Encapsulation of microRNAs in exosomes confers protection against degradation and a vehicle for shuttling of microRNAs between cells and tissues, and cellular uptake by endocytosis. Exosomes can be found in foods including milk. Humans absorb cow’s milk exosomes and deliver the microRNA cargo to peripheral tissues, consistent with gene regulation by dietary nucleic acids across species boundaries.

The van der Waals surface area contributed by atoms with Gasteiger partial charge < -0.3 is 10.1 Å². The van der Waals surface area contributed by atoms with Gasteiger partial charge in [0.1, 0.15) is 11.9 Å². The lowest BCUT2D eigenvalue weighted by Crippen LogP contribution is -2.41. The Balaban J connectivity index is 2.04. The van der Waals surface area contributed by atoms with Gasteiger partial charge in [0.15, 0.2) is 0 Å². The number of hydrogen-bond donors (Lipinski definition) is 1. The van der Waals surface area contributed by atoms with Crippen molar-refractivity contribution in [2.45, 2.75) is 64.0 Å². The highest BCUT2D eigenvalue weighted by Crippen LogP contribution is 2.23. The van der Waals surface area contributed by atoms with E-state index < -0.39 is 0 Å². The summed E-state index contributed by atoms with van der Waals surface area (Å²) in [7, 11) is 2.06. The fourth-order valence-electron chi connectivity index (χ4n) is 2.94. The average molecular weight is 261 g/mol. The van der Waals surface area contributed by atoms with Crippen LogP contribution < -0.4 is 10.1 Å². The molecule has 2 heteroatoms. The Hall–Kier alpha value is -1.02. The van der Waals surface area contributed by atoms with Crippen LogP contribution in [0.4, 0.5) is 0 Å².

Here, researchers from the University of Nebraska-Lincoln tested the hypothesis that human vascular endothelial cells transport milk exosomes by endocytosis, constituting a step crucial for the delivery of dietary exosomes and their cargo to peripheral tissues. They tested this hypothesis by using human umbilical vein endothelial cells and fluorophore-labeled exosomes isolated from cow’s milk. Exosome uptake followed Michaelis-Menten kinetics (Vmax = 0.057±0.004 ng exosome protein x 40,000 cells-1x hour-1; KM= 17.97±3.84 µg exosomal protein/200 µl media) and decreased by 80% when the incubation temperature was lowered from 37°C to 4°C.When exosome surface proteins were removed by treatment with proteinase K, or transport was measured in the presence of the carbohydrate competitor D-galactose or measured in the presence of excess unlabeled exosomes, transport rates decreased by 45% to80% compared with controls. Treatment with an inhibitor of endocytosis, cytochalasin D, caused a 50% decrease in transport. When fluorophore-labeled exosomes were administered retro-orbitally, exosomes accumulated in liver, spleen and lungs in mice. The researchers concluded that human vascular endothelial cells transport bovine exosomes by endocytosis and propose that this is an important step in the delivery of dietary exosomes and their cargo to peripheral tissues.